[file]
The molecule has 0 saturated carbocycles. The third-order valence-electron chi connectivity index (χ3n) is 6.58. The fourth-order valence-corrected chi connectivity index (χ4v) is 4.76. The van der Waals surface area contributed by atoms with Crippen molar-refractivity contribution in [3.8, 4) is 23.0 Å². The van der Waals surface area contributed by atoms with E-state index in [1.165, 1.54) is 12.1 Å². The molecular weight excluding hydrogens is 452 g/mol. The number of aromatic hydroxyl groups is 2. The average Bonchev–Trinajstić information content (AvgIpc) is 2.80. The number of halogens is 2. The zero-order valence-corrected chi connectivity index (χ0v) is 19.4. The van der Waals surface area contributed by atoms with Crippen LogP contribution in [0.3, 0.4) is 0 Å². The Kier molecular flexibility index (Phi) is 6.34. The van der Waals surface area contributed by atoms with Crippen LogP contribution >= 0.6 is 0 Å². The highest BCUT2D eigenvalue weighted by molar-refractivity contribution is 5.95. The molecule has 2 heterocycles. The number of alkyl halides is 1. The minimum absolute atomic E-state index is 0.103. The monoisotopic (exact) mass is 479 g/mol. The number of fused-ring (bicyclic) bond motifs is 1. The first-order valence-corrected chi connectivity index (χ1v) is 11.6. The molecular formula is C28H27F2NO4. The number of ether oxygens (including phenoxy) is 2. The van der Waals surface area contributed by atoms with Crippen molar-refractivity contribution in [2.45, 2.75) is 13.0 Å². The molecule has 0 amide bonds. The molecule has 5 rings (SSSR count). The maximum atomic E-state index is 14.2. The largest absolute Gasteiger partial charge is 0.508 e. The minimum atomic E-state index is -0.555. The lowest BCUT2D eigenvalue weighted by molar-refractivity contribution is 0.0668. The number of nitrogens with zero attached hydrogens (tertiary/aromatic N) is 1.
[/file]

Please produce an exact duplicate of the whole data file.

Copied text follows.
The molecule has 0 saturated carbocycles. The third-order valence-electron chi connectivity index (χ3n) is 6.58. The fourth-order valence-corrected chi connectivity index (χ4v) is 4.76. The van der Waals surface area contributed by atoms with Crippen molar-refractivity contribution in [3.8, 4) is 23.0 Å². The van der Waals surface area contributed by atoms with E-state index in [1.165, 1.54) is 12.1 Å². The molecular weight excluding hydrogens is 452 g/mol. The number of aromatic hydroxyl groups is 2. The average Bonchev–Trinajstić information content (AvgIpc) is 2.80. The number of halogens is 2. The zero-order valence-corrected chi connectivity index (χ0v) is 19.4. The van der Waals surface area contributed by atoms with Crippen LogP contribution in [0.3, 0.4) is 0 Å². The Kier molecular flexibility index (Phi) is 6.34. The van der Waals surface area contributed by atoms with Crippen LogP contribution >= 0.6 is 0 Å². The highest BCUT2D eigenvalue weighted by molar-refractivity contribution is 5.95. The molecule has 2 heterocycles. The number of alkyl halides is 1. The minimum absolute atomic E-state index is 0.103. The monoisotopic (exact) mass is 479 g/mol. The number of fused-ring (bicyclic) bond motifs is 1. The first-order valence-corrected chi connectivity index (χ1v) is 11.6. The molecular formula is C28H27F2NO4. The number of ether oxygens (including phenoxy) is 2. The van der Waals surface area contributed by atoms with Crippen molar-refractivity contribution in [2.45, 2.75) is 13.0 Å². The molecule has 0 amide bonds. The molecule has 5 rings (SSSR count). The maximum atomic E-state index is 14.2. The largest absolute Gasteiger partial charge is 0.508 e. The minimum atomic E-state index is -0.555. The lowest BCUT2D eigenvalue weighted by molar-refractivity contribution is 0.0668. The number of nitrogens with zero attached hydrogens (tertiary/aromatic N) is 1.